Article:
Worker's Compensation Case Values
Each person that comes into my office wants to know what their case is worth. The difficulty with placing a value on a particular case is that they are all so unique to the individual. Some injuries are easy. For instance, the loss of sight in both eyes, or the loss of both feet, both hands, or one hand and one foot, automatically means that the Claimant is deemed "Totally and Permanently Disabled" and is put on monthly income benefits for the remainder of their life. As of the writing of this page, 2023, the benefits are 67% of Idaho's average state weekly wage of $967. So, as one can see, it is fairly simple to figure out the benefits in a total and permanent disability case.
The more difficult case to predict a value in is what is commonly called the "Disability in Excess of Impairment" case. To arrive at a value of permanent disability, the Industrial Commission reviews the employee's present and probable future ability to engage in gainful activity as a result of the injury and other nonmedical factors, including age and disfigurement. Primarily, what the Industrial Commission is looking for here is how the injury is affecting the worker's ability to be employed.
In order to come to a permanent disability determination, a vocational expert often reviews the case and considers two main factors. The first is what restrictions a physician has determined the worker needs to be permanently subject to. For instance, a person with an injured shoulder may be told that they should not lift any more than five pounds to their waist and nothing above their shoulder. This would eliminate many jobs that the worker could have had but for the injury. The vocational expert then reduces that to a percentage by comparing the number of jobs the person could do prior to the accident and the number of jobs the worker can do now after these restrictions have been imposed by a physician.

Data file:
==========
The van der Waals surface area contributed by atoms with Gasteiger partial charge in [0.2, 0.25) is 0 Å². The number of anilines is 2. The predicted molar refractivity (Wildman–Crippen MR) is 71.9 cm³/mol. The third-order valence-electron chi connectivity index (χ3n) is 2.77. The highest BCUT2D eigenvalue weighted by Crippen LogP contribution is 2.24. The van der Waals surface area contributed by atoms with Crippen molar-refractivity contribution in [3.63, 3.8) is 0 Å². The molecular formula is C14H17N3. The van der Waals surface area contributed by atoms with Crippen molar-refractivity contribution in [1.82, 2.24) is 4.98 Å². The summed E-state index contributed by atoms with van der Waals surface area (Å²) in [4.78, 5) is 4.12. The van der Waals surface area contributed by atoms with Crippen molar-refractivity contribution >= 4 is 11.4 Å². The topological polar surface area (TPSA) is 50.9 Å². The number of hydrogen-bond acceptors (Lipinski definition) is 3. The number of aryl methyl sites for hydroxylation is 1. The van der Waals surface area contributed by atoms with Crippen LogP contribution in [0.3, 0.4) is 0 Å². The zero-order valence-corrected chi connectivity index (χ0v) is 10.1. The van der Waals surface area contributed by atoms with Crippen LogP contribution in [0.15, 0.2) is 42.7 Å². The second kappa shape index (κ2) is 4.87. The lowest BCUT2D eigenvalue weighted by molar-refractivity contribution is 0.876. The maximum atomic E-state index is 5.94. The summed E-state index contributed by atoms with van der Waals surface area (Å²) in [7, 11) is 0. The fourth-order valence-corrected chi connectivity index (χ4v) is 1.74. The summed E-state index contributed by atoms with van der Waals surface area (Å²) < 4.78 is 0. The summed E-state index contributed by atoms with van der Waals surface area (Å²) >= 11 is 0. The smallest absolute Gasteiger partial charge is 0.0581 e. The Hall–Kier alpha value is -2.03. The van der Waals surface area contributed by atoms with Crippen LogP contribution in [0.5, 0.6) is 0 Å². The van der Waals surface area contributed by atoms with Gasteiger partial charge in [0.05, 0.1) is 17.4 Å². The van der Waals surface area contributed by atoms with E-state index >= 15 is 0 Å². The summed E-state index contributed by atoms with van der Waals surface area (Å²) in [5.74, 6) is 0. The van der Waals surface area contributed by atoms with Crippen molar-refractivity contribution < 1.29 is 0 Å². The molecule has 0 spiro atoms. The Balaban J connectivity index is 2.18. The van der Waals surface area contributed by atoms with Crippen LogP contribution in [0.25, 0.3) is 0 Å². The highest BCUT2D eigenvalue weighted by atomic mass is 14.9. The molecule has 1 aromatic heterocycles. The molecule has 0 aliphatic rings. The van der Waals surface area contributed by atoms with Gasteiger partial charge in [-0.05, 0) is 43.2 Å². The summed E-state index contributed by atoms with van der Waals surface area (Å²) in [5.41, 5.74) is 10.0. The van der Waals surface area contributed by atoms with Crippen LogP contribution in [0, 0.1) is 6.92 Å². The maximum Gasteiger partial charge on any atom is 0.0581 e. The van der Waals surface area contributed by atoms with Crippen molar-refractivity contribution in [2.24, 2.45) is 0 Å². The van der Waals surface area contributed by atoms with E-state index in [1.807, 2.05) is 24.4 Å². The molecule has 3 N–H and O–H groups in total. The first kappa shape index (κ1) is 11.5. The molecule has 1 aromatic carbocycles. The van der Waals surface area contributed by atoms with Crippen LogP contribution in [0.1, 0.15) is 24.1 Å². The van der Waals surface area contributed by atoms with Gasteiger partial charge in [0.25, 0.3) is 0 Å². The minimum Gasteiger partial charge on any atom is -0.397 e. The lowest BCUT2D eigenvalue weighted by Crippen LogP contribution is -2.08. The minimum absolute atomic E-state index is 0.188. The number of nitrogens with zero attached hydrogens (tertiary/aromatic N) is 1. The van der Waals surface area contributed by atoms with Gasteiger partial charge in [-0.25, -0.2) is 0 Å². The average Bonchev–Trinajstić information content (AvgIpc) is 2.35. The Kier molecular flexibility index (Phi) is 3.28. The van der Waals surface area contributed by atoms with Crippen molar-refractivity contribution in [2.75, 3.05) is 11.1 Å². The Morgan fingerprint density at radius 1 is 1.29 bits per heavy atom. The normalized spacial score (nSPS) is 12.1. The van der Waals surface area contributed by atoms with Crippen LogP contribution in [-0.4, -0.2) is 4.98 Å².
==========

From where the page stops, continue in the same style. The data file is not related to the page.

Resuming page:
The second consideration, or factor, that a vocational evaluation expert evaluates is the percentage that the worker's income has decreased as a result of the restrictions the doctor has imposed. For instance, prior to the accident, the worker may have made $20 an hour in a labor-intensive job. Thereafter, due to restrictions that the physician has imposed, the worker must work in a sedentary job where he or she is not required to lift. However, consider that the less labor-intensive job probably only pays $10 an hour. In this example, the percentage of loss considered by the vocational evaluation expert is 50%.
The analysis performed by a vocational evaluation usually ends with an averaging of the loss of income percentage with the loss of jobs percentage. So, if a person had a 50% wage loss and a 60% job loss, then the two figures would be averaged together, and the total permanent disability loss would be 55%. This used to be where the analysis ended.
Recently, the Industrial Commission considered a case where a person suffered a 0% wage loss and a 76% job loss. The Industrial Commission was concerned because this was a very large loss of access to jobs but no loss of wages which meant that the Claimant would receive a lower award, i.e. 38%. This is very unfair to a low wage earner because it always skews the amount they can get as compared to someone who makes $25-$30 an hour. The Industrial Commission in the Linda Mayer v. Sterling Jewelers IC 2015-015759 (2022), recognized this unfairness and provided guidance stating that where a person makes at or near minimum wage but has a large to very large loss of labor market access, greater consideration should be given to weighting the labor market access factor so that they get more money. In the Linda Mayer case, the Claimant perceived herself to have a disability, she walked with a cane, she had little education, and she was 64 years of age. The Industrial Commission noted that all of these factors argued in favor of weighting the labor market access prong higher or more so that the Claimant would receive more money.
This is a positive outcome for low wage earners. However, it also makes it even that much more complicated to determine the value of a case at its commencement.
If you have a worker's compensation claim that you would like to discuss, don't hesitate to give us a call at Racine Olson, PLLP.